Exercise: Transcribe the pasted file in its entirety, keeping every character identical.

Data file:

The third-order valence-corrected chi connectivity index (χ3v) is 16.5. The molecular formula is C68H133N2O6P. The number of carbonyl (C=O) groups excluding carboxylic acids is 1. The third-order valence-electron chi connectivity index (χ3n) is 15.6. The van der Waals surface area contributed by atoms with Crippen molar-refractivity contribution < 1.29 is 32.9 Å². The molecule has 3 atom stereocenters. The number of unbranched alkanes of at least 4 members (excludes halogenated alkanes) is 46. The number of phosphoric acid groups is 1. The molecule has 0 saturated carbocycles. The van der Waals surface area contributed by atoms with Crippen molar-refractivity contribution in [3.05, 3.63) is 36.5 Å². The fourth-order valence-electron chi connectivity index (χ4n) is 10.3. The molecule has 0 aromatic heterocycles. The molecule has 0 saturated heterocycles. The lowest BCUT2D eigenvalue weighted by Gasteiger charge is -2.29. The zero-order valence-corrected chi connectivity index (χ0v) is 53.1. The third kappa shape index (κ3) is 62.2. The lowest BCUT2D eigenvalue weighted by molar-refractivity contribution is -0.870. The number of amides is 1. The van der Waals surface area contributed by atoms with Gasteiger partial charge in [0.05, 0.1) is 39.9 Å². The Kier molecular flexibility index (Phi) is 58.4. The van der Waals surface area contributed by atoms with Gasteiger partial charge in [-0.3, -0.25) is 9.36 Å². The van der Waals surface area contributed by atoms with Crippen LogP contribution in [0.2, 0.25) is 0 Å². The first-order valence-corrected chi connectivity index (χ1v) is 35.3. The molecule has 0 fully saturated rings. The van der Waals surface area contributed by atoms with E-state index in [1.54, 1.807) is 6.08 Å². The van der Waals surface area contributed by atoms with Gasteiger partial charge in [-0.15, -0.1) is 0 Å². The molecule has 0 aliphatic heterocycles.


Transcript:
The third-order valence-corrected chi connectivity index (χ3v) is 16.5. The molecular formula is C68H133N2O6P. The number of carbonyl (C=O) groups excluding carboxylic acids is 1. The third-order valence-electron chi connectivity index (χ3n) is 15.6. The van der Waals surface area contributed by atoms with Crippen molar-refractivity contribution < 1.29 is 32.9 Å². The molecule has 3 atom stereocenters. The number of unbranched alkanes of at least 4 members (excludes halogenated alkanes) is 46. The number of phosphoric acid groups is 1. The molecule has 0 saturated carbocycles. The van der Waals surface area contributed by atoms with Crippen molar-refractivity contribution in [3.05, 3.63) is 36.5 Å². The fourth-order valence-electron chi connectivity index (χ4n) is 10.3. The molecule has 0 aromatic heterocycles. The molecule has 0 saturated heterocycles. The lowest BCUT2D eigenvalue weighted by Gasteiger charge is -2.29. The zero-order valence-corrected chi connectivity index (χ0v) is 53.1. The third kappa shape index (κ3) is 62.2. The lowest BCUT2D eigenvalue weighted by molar-refractivity contribution is -0.870. The number of amides is 1. The van der Waals surface area contributed by atoms with Gasteiger partial charge in [0.05, 0.1) is 39.9 Å². The Kier molecular flexibility index (Phi) is 58.4. The van der Waals surface area contributed by atoms with Gasteiger partial charge in [-0.3, -0.25) is 9.36 Å². The van der Waals surface area contributed by atoms with Crippen LogP contribution in [0.2, 0.25) is 0 Å². The first-order valence-corrected chi connectivity index (χ1v) is 35.3. The molecule has 0 fully saturated rings. The van der Waals surface area contributed by atoms with E-state index in [1.54, 1.807) is 6.08 Å². The van der Waals surface area contributed by atoms with Gasteiger partial charge in [-0.15, -0.1) is 0 Å². The molecule has 0 aliphatic heterocycles.